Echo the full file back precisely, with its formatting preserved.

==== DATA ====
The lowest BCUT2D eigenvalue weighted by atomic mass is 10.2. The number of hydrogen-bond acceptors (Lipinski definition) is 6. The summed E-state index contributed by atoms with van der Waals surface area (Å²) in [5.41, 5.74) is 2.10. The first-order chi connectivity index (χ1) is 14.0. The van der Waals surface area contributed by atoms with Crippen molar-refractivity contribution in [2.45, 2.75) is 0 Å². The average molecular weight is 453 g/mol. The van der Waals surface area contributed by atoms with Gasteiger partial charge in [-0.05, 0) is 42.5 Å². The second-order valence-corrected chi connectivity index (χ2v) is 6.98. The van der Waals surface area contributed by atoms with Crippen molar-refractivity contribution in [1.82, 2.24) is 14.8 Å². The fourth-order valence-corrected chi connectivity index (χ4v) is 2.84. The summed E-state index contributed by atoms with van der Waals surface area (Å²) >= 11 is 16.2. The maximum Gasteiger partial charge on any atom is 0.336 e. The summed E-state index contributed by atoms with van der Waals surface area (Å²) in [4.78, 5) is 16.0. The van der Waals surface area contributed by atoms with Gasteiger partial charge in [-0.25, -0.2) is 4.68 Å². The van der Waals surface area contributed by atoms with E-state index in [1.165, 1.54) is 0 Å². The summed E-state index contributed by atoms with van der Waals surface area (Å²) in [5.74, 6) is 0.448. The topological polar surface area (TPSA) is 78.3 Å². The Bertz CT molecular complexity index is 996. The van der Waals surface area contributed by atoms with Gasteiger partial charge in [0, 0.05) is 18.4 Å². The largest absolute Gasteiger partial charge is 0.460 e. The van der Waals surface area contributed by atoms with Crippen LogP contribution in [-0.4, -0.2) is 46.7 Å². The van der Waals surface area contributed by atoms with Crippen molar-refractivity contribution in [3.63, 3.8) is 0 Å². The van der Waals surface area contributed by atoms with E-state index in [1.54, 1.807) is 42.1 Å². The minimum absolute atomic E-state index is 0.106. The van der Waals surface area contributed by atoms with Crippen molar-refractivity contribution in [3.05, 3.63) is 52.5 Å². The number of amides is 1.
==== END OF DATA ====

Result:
The lowest BCUT2D eigenvalue weighted by atomic mass is 10.2. The number of hydrogen-bond acceptors (Lipinski definition) is 6. The summed E-state index contributed by atoms with van der Waals surface area (Å²) in [5.41, 5.74) is 2.10. The first-order chi connectivity index (χ1) is 14.0. The van der Waals surface area contributed by atoms with Crippen molar-refractivity contribution in [2.45, 2.75) is 0 Å². The average molecular weight is 453 g/mol. The van der Waals surface area contributed by atoms with Gasteiger partial charge in [-0.05, 0) is 42.5 Å². The second-order valence-corrected chi connectivity index (χ2v) is 6.98. The van der Waals surface area contributed by atoms with Crippen molar-refractivity contribution in [1.82, 2.24) is 14.8 Å². The fourth-order valence-corrected chi connectivity index (χ4v) is 2.84. The summed E-state index contributed by atoms with van der Waals surface area (Å²) >= 11 is 16.2. The maximum Gasteiger partial charge on any atom is 0.336 e. The summed E-state index contributed by atoms with van der Waals surface area (Å²) in [4.78, 5) is 16.0. The van der Waals surface area contributed by atoms with Gasteiger partial charge in [-0.25, -0.2) is 4.68 Å². The van der Waals surface area contributed by atoms with E-state index in [1.165, 1.54) is 0 Å². The summed E-state index contributed by atoms with van der Waals surface area (Å²) in [5.74, 6) is 0.448. The topological polar surface area (TPSA) is 78.3 Å². The Bertz CT molecular complexity index is 996. The van der Waals surface area contributed by atoms with Gasteiger partial charge in [0, 0.05) is 18.4 Å². The largest absolute Gasteiger partial charge is 0.460 e. The van der Waals surface area contributed by atoms with Crippen LogP contribution in [-0.4, -0.2) is 46.7 Å². The van der Waals surface area contributed by atoms with Crippen molar-refractivity contribution in [3.63, 3.8) is 0 Å². The van der Waals surface area contributed by atoms with E-state index in [1.54, 1.807) is 42.1 Å². The minimum absolute atomic E-state index is 0.106. The van der Waals surface area contributed by atoms with Crippen molar-refractivity contribution in [3.05, 3.63) is 52.5 Å². The number of amides is 1.